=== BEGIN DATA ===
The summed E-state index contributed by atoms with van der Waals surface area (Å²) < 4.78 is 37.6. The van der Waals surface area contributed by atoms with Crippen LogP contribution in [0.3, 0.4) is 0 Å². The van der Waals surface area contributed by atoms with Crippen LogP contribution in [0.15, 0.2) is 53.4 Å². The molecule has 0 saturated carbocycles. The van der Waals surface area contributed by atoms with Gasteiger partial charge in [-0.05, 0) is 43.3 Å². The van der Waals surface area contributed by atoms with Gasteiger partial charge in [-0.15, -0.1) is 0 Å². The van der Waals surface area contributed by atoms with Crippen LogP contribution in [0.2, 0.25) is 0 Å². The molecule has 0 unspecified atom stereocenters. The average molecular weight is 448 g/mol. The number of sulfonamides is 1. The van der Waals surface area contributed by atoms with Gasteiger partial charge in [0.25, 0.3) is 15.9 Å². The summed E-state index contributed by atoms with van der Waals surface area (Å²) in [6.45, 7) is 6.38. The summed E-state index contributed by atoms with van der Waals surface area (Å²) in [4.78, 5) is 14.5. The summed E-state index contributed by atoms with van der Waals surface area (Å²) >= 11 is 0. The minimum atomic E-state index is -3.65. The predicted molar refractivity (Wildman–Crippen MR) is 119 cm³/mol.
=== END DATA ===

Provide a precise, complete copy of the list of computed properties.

The summed E-state index contributed by atoms with van der Waals surface area (Å²) < 4.78 is 37.6. The van der Waals surface area contributed by atoms with Crippen LogP contribution in [0.3, 0.4) is 0 Å². The van der Waals surface area contributed by atoms with Crippen LogP contribution in [0.15, 0.2) is 53.4 Å². The molecule has 0 saturated carbocycles. The van der Waals surface area contributed by atoms with Gasteiger partial charge in [-0.05, 0) is 43.3 Å². The van der Waals surface area contributed by atoms with Gasteiger partial charge in [-0.15, -0.1) is 0 Å². The van der Waals surface area contributed by atoms with Crippen LogP contribution in [0.2, 0.25) is 0 Å². The molecule has 0 unspecified atom stereocenters. The average molecular weight is 448 g/mol. The number of sulfonamides is 1. The van der Waals surface area contributed by atoms with Gasteiger partial charge in [0.25, 0.3) is 15.9 Å². The summed E-state index contributed by atoms with van der Waals surface area (Å²) in [6.45, 7) is 6.38. The summed E-state index contributed by atoms with van der Waals surface area (Å²) in [4.78, 5) is 14.5. The summed E-state index contributed by atoms with van der Waals surface area (Å²) >= 11 is 0. The minimum atomic E-state index is -3.65. The predicted molar refractivity (Wildman–Crippen MR) is 119 cm³/mol.